Treatment for substance abuse and addiction is an ongoing process that includes counseling and making lifestyle changes. Intensive outpatient programs for substance abuse can be just as effective as residential treatment, with the added benefit of being able to live in your own home and continue working or attending school.1 Unfortunately, some programs engage in outpatient treatment counselor bad practices that you should be aware of during your recovery process.
Outpatient Treatment Programs
When you enroll in an outpatient treatment program for addiction, you have the freedom to continue living at home as you work on your full recovery. You can still go to work or school and maintain the commitments you may have to your family and loved ones. You will go to your therapy sessions and then be able to return to the privacy of your own home.
Avoiding Outpatient Treatment Counselor Bad Practices
While undergoing therapy, you will begin to understand the causes and triggers associated with your addiction. You will likely undergo individual and group therapy in addition to educational programming as an outpatient. Self-discovery and self-awareness of your behaviors are what make these sessions such an important part of your recovery.
However, the success of your recovery is firmly associated with the strategies and techniques of the counselors who are treating you. It’s imperative that you avoid outpatient treatment counselor bad practices that can impede your recovery and threaten a lasting sobriety. Here are some of the most common bad practices.
Group Therapy Participants
When participating in group therapy, be sure that your counselor has placed you in a homogeneous group of people who are working toward goals that are similar to yours. Some outpatient treatment counselor bad practices include putting together groups for therapy that are inappropriate, such as mixing together relatives or neighbors who know one another. This can be fine for family therapy sessions, but it is not ideal for group therapy.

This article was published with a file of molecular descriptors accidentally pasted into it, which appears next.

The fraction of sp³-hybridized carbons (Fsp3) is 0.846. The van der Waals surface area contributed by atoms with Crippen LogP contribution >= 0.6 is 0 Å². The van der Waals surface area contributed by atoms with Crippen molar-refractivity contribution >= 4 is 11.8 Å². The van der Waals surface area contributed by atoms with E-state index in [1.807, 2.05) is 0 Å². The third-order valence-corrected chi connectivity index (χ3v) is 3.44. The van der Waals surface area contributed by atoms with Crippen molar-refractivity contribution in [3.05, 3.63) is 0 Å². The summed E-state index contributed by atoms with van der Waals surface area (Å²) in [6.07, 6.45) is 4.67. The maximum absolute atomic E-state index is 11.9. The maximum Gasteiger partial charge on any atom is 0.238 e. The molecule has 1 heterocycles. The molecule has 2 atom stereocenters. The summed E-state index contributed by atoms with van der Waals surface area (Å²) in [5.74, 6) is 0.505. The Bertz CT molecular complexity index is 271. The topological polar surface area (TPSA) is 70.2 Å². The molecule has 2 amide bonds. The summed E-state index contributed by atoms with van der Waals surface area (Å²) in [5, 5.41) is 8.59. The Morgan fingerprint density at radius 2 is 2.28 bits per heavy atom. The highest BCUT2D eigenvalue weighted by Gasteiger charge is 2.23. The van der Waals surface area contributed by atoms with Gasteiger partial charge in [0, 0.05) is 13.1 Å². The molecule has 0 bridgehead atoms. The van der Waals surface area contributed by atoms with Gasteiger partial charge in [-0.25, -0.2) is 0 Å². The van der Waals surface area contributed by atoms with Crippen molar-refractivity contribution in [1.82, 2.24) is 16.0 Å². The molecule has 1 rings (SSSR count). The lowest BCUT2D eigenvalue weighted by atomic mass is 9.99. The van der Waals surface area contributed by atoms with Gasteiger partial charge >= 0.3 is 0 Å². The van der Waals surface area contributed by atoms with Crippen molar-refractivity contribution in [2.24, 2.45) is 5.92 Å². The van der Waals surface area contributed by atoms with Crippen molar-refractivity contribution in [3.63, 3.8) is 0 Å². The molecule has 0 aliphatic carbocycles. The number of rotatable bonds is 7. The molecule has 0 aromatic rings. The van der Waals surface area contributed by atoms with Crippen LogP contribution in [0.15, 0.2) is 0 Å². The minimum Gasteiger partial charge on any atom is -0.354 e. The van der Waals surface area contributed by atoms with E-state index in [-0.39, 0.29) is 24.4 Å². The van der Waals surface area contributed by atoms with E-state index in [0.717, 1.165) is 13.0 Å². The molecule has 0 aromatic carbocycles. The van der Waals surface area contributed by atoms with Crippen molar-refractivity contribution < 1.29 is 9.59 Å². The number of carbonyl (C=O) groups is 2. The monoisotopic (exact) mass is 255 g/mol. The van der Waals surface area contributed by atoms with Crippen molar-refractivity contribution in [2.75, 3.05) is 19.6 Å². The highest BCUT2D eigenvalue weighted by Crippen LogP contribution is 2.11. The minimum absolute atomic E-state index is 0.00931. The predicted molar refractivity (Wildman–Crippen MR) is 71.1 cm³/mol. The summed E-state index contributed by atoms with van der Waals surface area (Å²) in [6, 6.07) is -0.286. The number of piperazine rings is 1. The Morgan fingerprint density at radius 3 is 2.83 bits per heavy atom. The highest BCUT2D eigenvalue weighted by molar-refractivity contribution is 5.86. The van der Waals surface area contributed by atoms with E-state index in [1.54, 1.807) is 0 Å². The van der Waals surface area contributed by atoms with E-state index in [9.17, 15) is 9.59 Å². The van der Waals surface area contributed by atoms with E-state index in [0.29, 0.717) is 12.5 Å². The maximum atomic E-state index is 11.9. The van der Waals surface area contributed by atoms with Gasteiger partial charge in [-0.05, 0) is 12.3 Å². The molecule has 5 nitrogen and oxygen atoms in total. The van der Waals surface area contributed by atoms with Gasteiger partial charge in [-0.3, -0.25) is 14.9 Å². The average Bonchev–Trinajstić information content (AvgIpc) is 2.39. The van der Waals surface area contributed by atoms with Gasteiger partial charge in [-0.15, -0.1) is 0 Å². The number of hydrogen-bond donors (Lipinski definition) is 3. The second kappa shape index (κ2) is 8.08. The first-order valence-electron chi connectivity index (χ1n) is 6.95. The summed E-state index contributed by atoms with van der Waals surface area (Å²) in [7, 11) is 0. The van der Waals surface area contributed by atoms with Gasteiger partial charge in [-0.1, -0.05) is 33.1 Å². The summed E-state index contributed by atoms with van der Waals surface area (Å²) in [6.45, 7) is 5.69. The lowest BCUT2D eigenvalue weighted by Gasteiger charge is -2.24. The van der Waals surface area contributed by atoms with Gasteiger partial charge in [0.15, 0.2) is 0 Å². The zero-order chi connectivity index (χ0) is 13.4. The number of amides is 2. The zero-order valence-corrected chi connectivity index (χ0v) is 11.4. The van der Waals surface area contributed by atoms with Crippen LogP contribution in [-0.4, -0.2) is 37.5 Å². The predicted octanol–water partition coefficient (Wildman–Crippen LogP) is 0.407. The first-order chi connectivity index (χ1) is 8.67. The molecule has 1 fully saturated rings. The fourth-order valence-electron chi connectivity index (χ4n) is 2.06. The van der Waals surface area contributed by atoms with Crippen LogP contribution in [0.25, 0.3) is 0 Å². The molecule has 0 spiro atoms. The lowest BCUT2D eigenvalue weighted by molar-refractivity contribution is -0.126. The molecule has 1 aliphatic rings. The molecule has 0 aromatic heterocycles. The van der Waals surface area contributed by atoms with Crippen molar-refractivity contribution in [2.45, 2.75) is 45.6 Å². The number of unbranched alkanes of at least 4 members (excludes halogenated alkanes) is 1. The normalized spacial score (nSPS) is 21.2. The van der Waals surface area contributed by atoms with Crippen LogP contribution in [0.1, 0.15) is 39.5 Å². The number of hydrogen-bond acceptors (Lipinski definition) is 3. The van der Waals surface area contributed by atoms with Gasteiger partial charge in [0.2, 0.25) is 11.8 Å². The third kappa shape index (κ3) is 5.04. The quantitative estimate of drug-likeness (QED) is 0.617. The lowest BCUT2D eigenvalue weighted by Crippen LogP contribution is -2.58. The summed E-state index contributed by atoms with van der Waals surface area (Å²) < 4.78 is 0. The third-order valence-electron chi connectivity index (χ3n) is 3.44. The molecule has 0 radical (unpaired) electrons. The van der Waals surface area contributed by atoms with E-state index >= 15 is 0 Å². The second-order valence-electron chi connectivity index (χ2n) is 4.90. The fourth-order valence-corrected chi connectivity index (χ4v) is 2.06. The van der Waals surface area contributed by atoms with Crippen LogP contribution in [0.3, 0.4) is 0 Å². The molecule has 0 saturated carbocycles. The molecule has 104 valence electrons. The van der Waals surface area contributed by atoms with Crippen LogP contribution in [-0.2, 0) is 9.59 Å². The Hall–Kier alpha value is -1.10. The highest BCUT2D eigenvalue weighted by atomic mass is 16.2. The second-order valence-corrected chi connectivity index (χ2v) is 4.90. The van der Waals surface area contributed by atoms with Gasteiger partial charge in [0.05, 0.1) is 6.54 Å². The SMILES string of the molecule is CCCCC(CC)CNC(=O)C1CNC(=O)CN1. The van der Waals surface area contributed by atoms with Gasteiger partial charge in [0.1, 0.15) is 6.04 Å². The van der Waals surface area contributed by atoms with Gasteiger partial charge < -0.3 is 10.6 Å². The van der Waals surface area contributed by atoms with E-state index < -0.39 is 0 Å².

The sizes of groups in therapy matter, too. Some counselors may decide that larger groups will be more efficient for them, time-wise, when leading sessions. However, most inpatient therapy group sessions should not exceed 15 members, with eight being the optimal number.2
One form of outpatient treatment counselor bad practices is meeting less than once a week for 30 to 50 minutes of individual therapy. An excellent counselor will meet with a patient once a week or more often, especially in the early stages of treatment.
Treatment counselors need to be knowledgeable about the subject matter they include in their educational presentations. When a therapy leader does not know how to support their presentations with the appropriate materials or is unable to provide patients with the resources they need, the counselor is not acting in the best interests of patients. Outpatient treatment counselor bad practices such as this will not foster a meaningful discussion during the programming, which can lead to a conversation about personal experiences to help bring about personal change.
Ensure that the counselor leading your outpatient therapy sessions is qualified to do so. Be sure that you are getting the correct types of therapy you require for overcoming substance use and remaining sober.